This feature of modernist liberalism continued to produce well into the twentieth century a blindness to the vital role of the very peculiar sort of political culture that is required to support liberal democratic institutions.
For example, what sort of perception of political reality allowed Americans at the end of the Second World War to impose upon the Japanese a liberal democratic constitution so alien to their national culture -- and to impose it with the expectation that it would "take" and produce a nation of liberal democrats? What is it that led American governments since then to repeat the same mistake again and again in innumerable peasant societies? Of course, such policies can easily be explained as pretexts, as elements of an economic strategy to open foreign markets and a Cold War strategy to impose friendly liberal regimes everywhere in order to "stop the spread of communism."
But such a strategy would make no sense even as a pretext in the absence of a belief that liberal democratic political regimes were somehow expressions of the natural order of things. During the Cold War, liberals continued to view liberal democracy as the political order that people everywhere would spontaneously choose if they were genuinely permitted to do so. Liberal democratic regimes were imposed in the name of universal and natural human rights. Where such regimes did not exist, liberals believed that it was because those universal human rights were not recognized by backward and oppressive governments.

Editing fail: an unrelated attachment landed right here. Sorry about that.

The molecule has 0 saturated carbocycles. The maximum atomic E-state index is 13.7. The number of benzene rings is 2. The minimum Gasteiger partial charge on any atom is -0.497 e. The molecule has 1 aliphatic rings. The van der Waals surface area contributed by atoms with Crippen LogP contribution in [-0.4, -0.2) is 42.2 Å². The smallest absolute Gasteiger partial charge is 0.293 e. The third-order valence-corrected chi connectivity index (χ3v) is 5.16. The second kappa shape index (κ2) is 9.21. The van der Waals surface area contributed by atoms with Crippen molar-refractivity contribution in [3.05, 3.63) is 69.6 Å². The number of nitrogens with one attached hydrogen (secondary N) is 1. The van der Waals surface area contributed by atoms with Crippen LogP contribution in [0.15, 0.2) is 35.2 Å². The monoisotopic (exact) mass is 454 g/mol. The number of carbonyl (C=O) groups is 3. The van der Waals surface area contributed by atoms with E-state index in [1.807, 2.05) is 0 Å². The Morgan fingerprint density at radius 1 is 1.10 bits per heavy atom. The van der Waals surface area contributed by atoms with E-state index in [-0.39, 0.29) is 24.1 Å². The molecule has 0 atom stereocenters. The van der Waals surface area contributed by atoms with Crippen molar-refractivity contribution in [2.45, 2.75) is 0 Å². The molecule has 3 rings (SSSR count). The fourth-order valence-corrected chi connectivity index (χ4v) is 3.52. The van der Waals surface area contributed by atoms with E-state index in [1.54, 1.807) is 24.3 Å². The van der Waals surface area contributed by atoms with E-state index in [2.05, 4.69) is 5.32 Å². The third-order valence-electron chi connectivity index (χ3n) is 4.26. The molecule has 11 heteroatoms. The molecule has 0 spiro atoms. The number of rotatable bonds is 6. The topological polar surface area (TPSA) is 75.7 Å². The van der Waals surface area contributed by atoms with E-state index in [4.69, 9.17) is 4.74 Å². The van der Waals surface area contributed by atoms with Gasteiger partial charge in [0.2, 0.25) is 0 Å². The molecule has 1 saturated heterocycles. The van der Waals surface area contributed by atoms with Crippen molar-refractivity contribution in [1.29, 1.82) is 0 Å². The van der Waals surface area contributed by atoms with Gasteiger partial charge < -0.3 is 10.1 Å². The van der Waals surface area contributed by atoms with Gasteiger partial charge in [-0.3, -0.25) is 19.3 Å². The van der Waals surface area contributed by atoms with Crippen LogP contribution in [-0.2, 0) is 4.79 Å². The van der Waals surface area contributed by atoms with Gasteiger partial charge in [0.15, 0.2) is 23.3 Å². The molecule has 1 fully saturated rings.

Ironically, the war against fascism and the Cold War extended the influence of modernist liberal rhetoric well beyond the time that its intellectual credibility had effectively ceased. John Dewey’s project of rethinking the conceptual foundations of liberalism early in this century could not possibly have been as influential as it was had it not spoken to a widespread sense that the world view of the Enlightenment had lost its relevance.
But, during their long struggles against various forms of fascism and Marxism, Western liberal democracies found themselves opposed by enemies that, in different ways, provided a set of purely political motives for adherence to the doctrines of modernist liberalism. Fascism, with its virulent and nihilistic cultural particularism that was itself produced by a reaction to universalist Enlightenment values, seemed to demonstrate the cataclysmic political consequences of any abandonment of modernist cultural universalism.